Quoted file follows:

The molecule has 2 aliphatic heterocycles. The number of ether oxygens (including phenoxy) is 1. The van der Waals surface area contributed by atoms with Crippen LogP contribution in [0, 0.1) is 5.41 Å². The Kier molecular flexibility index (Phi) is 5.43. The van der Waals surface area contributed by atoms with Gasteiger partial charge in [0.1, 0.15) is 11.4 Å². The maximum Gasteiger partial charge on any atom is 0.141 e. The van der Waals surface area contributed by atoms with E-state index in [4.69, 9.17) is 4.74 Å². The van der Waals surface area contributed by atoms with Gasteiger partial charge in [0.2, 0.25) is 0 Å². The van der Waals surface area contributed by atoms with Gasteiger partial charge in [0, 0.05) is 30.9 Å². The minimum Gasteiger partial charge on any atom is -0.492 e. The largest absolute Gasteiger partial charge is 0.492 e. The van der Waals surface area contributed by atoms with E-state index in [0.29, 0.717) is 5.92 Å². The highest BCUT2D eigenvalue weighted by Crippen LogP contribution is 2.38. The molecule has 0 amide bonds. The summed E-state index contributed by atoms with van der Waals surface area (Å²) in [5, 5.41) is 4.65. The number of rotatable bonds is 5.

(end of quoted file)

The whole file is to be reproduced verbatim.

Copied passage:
The molecule has 2 aliphatic heterocycles. The number of ether oxygens (including phenoxy) is 1. The van der Waals surface area contributed by atoms with Crippen LogP contribution in [0, 0.1) is 5.41 Å². The Kier molecular flexibility index (Phi) is 5.43. The van der Waals surface area contributed by atoms with Gasteiger partial charge in [0.1, 0.15) is 11.4 Å². The maximum Gasteiger partial charge on any atom is 0.141 e. The van der Waals surface area contributed by atoms with E-state index in [4.69, 9.17) is 4.74 Å². The van der Waals surface area contributed by atoms with Gasteiger partial charge in [0.2, 0.25) is 0 Å². The van der Waals surface area contributed by atoms with Gasteiger partial charge in [0, 0.05) is 30.9 Å². The minimum Gasteiger partial charge on any atom is -0.492 e. The largest absolute Gasteiger partial charge is 0.492 e. The van der Waals surface area contributed by atoms with E-state index in [0.29, 0.717) is 5.92 Å². The highest BCUT2D eigenvalue weighted by Crippen LogP contribution is 2.38. The molecule has 0 amide bonds. The summed E-state index contributed by atoms with van der Waals surface area (Å²) in [5, 5.41) is 4.65. The number of rotatable bonds is 5.